Centuries-Old Maya Beekeeping Tools Unearthed in Mexico

Archaeologists in the Yucatán Peninsula found several stone lids used by the pre-Columbian civilization to collect honey from stingless bees

Codex harvest
This page from the Madrid Codex depicts the Maya honey harvest. Rendered by Charles Étienne Brasseur de Bourbourg

As far back as 3,000 years ago, the ancient Maya practiced beekeeping. Their cultivation of sacred stingless bees—still emulated in the Yucatán Peninsula today—provided both pollination for their crops and honey to use in food, rituals and medicine.

Now, archaeologists in the Mexican state of Quintana Roo have discovered tools linked to these Indigenous apiarists: three carved limestone lids, which the Maya once used to plug the hollowed-out logs that housed their bees.

The circular lids—also known as panuchos—measure about 8 by 10 inches, says Carlos Fidel Martínez Sánchez, an archaeologist at Mexico’s National Institute of Anthropology and History (INAH), in a statement. The artifacts date to the Maya Postclassic period, which spanned roughly 950 to the early 1500s, when the Spanish conquest took place.

stone lid
The limestone caps once plugged hollow logs where bees made their nests. INAH

“Only one of them is preserved in good shape, while the other two show a high degree of erosion,” Sánchez adds.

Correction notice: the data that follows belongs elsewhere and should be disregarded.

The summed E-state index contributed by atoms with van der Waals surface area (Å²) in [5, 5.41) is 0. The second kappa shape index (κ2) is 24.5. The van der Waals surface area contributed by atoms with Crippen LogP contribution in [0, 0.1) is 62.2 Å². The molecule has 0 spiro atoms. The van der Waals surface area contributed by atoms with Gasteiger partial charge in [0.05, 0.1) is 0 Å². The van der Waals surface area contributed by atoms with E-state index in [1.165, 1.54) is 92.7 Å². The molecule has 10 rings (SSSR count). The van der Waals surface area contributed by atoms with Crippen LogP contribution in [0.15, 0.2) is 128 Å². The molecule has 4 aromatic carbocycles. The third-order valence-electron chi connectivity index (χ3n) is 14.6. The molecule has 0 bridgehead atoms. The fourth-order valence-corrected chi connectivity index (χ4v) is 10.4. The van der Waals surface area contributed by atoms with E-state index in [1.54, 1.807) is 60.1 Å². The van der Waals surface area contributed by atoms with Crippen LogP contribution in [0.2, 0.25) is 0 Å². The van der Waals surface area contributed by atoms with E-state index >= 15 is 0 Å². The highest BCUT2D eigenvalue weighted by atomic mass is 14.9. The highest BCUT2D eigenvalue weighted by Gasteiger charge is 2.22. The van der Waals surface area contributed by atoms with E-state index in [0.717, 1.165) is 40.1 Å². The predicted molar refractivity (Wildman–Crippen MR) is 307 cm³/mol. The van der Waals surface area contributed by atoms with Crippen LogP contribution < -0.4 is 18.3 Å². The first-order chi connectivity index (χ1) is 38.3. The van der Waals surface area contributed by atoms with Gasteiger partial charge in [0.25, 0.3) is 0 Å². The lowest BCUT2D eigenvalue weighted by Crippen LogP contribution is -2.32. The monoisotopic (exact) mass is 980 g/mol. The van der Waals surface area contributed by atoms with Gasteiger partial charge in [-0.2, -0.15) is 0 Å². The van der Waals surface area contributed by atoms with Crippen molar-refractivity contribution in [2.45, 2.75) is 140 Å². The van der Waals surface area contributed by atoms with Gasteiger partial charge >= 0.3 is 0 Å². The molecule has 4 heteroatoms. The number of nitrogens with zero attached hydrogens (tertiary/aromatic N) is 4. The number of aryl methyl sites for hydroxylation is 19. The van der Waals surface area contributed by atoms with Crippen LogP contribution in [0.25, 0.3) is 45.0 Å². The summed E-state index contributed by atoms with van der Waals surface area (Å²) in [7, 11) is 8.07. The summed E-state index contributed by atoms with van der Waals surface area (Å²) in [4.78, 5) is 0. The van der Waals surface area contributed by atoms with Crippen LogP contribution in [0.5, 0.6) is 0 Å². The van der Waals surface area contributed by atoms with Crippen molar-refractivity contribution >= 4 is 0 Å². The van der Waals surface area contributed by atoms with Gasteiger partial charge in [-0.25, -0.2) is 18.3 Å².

At first, the researchers thought they were excavating a wall. But after discovering the lids, they concluded the site was once an apiary—specifically, a meliponary dedicated to cultivating Melipona beecheii, the Maya’s “sacred bee,” per Mexico News Daily. Native to Mexico, the species has no stingers. The now-endangered bees live in small colonies in hollow trees, producing a potent, citrusy honey.

“It’s much tastier honey,” Meghan Barrett, an entomologist at Indiana University Indianapolis, told NPR’s Sadie Witkowski in 2018. “It’s runnier. It’s more floral. It’s very delicious, but [there are] much smaller amounts of it, so you need a lot more bees.”

Indigenous people in the Yucatán Peninsula have cultivated the bee species for millennia, using their honey as not only a culinary sweetener but also a remedy for digestive and respiratory issues. The bees held spiritual significance, too. Ancient Maya priests presided over biannual honey harvesting and honored the animals in religious ceremonies. One Maya deity, Ah Mucen Kab, was worshipped as the god of bees and honey. He appears frequently in the 1,100-year-old Madrid Codex, one of just three surviving Postclassic manuscripts created by the civilization. The codex also details beekeeping methods.

In addition to the stone lids, the dig team found such goods as beads, ceramics, flint, an ax and a hammer. As archaeologist Hernández Estrada says in the statement, the many artifacts found in this region illustrate Maya commoners’ daily lives. Researchers have been searching the region ahead of continued development of the Maya Train, a railway connecting ancient sites and cities in the Yucatán.

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